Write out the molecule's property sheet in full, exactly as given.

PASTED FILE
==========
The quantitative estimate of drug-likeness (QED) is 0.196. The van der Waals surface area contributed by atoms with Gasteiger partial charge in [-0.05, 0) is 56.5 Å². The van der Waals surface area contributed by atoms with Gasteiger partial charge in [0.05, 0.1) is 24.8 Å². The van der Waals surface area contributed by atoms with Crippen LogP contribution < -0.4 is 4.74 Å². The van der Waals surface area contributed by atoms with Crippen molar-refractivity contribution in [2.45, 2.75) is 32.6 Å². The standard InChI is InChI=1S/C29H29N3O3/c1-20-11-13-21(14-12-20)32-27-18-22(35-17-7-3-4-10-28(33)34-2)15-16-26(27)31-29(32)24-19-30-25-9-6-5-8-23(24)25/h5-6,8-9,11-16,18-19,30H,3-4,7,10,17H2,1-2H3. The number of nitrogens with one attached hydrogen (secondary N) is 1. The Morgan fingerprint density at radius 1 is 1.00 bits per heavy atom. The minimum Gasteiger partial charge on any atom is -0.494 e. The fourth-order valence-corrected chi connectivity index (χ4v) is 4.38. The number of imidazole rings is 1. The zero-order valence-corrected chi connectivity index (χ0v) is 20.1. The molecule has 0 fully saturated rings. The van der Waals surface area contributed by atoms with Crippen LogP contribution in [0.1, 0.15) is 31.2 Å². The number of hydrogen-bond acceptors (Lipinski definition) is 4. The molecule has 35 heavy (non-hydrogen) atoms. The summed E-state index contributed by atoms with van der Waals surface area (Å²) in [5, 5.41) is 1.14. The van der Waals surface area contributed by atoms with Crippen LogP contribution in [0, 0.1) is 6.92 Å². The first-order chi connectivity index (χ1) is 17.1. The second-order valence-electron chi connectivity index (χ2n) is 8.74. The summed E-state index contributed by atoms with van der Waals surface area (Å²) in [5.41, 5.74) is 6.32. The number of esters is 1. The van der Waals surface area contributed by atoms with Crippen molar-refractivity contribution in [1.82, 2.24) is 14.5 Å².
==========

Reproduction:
The quantitative estimate of drug-likeness (QED) is 0.196. The van der Waals surface area contributed by atoms with Gasteiger partial charge in [-0.05, 0) is 56.5 Å². The van der Waals surface area contributed by atoms with Gasteiger partial charge in [0.05, 0.1) is 24.8 Å². The van der Waals surface area contributed by atoms with Crippen LogP contribution < -0.4 is 4.74 Å². The van der Waals surface area contributed by atoms with Crippen molar-refractivity contribution in [2.45, 2.75) is 32.6 Å². The standard InChI is InChI=1S/C29H29N3O3/c1-20-11-13-21(14-12-20)32-27-18-22(35-17-7-3-4-10-28(33)34-2)15-16-26(27)31-29(32)24-19-30-25-9-6-5-8-23(24)25/h5-6,8-9,11-16,18-19,30H,3-4,7,10,17H2,1-2H3. The number of nitrogens with one attached hydrogen (secondary N) is 1. The Morgan fingerprint density at radius 1 is 1.00 bits per heavy atom. The minimum Gasteiger partial charge on any atom is -0.494 e. The fourth-order valence-corrected chi connectivity index (χ4v) is 4.38. The number of imidazole rings is 1. The zero-order valence-corrected chi connectivity index (χ0v) is 20.1. The molecule has 0 fully saturated rings. The van der Waals surface area contributed by atoms with Crippen LogP contribution in [0.1, 0.15) is 31.2 Å². The number of hydrogen-bond acceptors (Lipinski definition) is 4. The molecule has 35 heavy (non-hydrogen) atoms. The summed E-state index contributed by atoms with van der Waals surface area (Å²) in [5, 5.41) is 1.14. The van der Waals surface area contributed by atoms with Crippen LogP contribution in [0, 0.1) is 6.92 Å². The first-order chi connectivity index (χ1) is 17.1. The second-order valence-electron chi connectivity index (χ2n) is 8.74. The summed E-state index contributed by atoms with van der Waals surface area (Å²) in [5.41, 5.74) is 6.32. The number of esters is 1. The van der Waals surface area contributed by atoms with Crippen molar-refractivity contribution in [1.82, 2.24) is 14.5 Å².